Embodiments described with respect to FIGS. 2A and 2B and FIGS. 4A through 11 showed door panels suspended from and driven by mechanisms attached to moving arms such as 212 and 214. When moving arms are utilized as such they do not fully seal the top of the portal and therefore some form of top cover must be added. Mechanisms or components must then also be added to seal gaps above the door panels to prevent weapon passing when two or more attackers work in unison.
In an alternative embodiment as shown in FIGS. 12A through 16, each moving arm of previous figures is replaced with a sliding roof panel from which a door panel is suspended and driven. The rotational drive mechanism for a door panel is moveable laterally with respect to the sliding roof panel, for example with the drive mechanism recessed into a groove on the underside of the roof panel and being moveable laterally within the groove. The two sliding roof panels abut each other and together form a surface that seals the top of the portal to prevent weapons from being passed over a door panel.
FIGS. 12A and 12B are top views of a portal according to the invention including sliding roof panels which support and drive door panels 106 and 108. Each of FIGS. 12A and 12B is shown with the sliding panels at an extreme position of movement. In FIG. 12A subject 1206 is just exiting the portal and subject 1208 is in the detection chamber between door panels 106 and 108. Here, sliding roof panel 1202 is at an extreme position in the forward direction while sliding roof panel 1204 is in an extreme position towards a rearward direction. FIG. 12B shows just the opposite. Here subject 1208 is now exiting the portal and subject 1210 is in the detection chamber between door panels 106 and 108. In FIG. 12B sliding roof panel 1202 is now at an extreme position towards the entrance side of the portal while sliding roof panel 1204 is at an extreme position on the exit side of the portal. Note that even at the extreme positions the sliding roof panels form a cover over one or more door panels and therefore sealing the portal against an attacker who might attempt to toss a weapon over the top of a door panel.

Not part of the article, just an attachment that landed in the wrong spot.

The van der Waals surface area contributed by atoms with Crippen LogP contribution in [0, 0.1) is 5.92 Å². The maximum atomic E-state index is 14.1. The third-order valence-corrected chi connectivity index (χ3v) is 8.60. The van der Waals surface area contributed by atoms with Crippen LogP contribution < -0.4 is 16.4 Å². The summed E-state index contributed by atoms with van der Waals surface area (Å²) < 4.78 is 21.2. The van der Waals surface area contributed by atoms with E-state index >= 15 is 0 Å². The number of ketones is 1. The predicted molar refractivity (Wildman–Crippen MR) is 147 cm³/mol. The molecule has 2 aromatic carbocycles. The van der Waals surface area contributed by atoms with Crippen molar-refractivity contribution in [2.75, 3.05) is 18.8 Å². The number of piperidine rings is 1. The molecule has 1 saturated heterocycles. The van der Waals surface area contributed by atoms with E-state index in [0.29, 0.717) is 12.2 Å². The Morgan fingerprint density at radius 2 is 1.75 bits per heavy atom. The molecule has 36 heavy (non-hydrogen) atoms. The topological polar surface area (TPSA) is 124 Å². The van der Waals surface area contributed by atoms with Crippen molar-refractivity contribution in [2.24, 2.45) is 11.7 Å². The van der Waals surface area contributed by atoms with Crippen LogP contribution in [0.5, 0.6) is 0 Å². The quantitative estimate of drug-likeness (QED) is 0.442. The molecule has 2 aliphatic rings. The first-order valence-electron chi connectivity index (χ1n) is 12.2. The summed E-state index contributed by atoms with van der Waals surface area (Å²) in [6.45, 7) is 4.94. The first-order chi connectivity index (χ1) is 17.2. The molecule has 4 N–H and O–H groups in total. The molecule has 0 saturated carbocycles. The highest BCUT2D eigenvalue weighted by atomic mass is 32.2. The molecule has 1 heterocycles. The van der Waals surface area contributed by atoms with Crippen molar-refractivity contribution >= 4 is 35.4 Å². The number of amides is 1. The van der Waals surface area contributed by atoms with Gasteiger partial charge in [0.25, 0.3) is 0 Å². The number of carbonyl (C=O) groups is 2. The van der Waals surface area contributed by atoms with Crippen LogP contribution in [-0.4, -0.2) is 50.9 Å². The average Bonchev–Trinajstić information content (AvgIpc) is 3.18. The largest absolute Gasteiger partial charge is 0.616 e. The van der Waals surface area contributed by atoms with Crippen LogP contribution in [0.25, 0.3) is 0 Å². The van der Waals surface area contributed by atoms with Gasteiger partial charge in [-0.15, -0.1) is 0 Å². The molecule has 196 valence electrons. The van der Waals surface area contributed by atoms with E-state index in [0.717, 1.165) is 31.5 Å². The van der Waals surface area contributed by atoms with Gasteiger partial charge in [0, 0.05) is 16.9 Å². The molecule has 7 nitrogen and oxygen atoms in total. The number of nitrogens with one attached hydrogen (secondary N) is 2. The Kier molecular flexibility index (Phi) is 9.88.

FIGS. 13A and 13B are cross-section views of a portal with FIG. 13A showing a cross-section at one point in the operational sequence while FIG. 13B shows a cross-section at another point. In FIG. 13A, door panel 106 is perpendicular to the sidewalls and door panel 108 is parallel to the sidewalls and positioned between door panel 106 and the opposite sidewall. In FIG. 13B, door panel 106 is still perpendicular to the sidewalls however door panel 108 is not shown since it is not positioned to be visible at the particular cross-section. In FIG. 13B, telescoping extension 1308 and seal 1310 are visible since door panel 108 is not included in the cross-section and therefore the space between door panel 106 and the opposite sidewall must be temporarily filled. Note that each moving door panel in FIGS. 13A and 13B contains two extensions such as 1308 since for each successive movement cycle of a door panel, a different side of the panel is typically oriented facing the gap between the panel and the opposite sidewall. The same is true for all embodiments described herein where any telescoping extension is shown for a moving door panel. Note also in both FIGS. 13A and 13B that sliding roof panels 1202 and 1204 support and drive door panels 106 and 108 respectively through drive mechanisms 1306 which in addition to rotating a door panel, are each movable laterally along the groove recessed into the respective sliding roof panel. Note that each sliding roof panel is suspended by suspension bearings 1304 from top cover 1302 which supports the sliding roof panels. Drive mechanisms are also included (not shown) that drive each sliding roof panel individually in a longitudinal direction parallel to the sidewalls.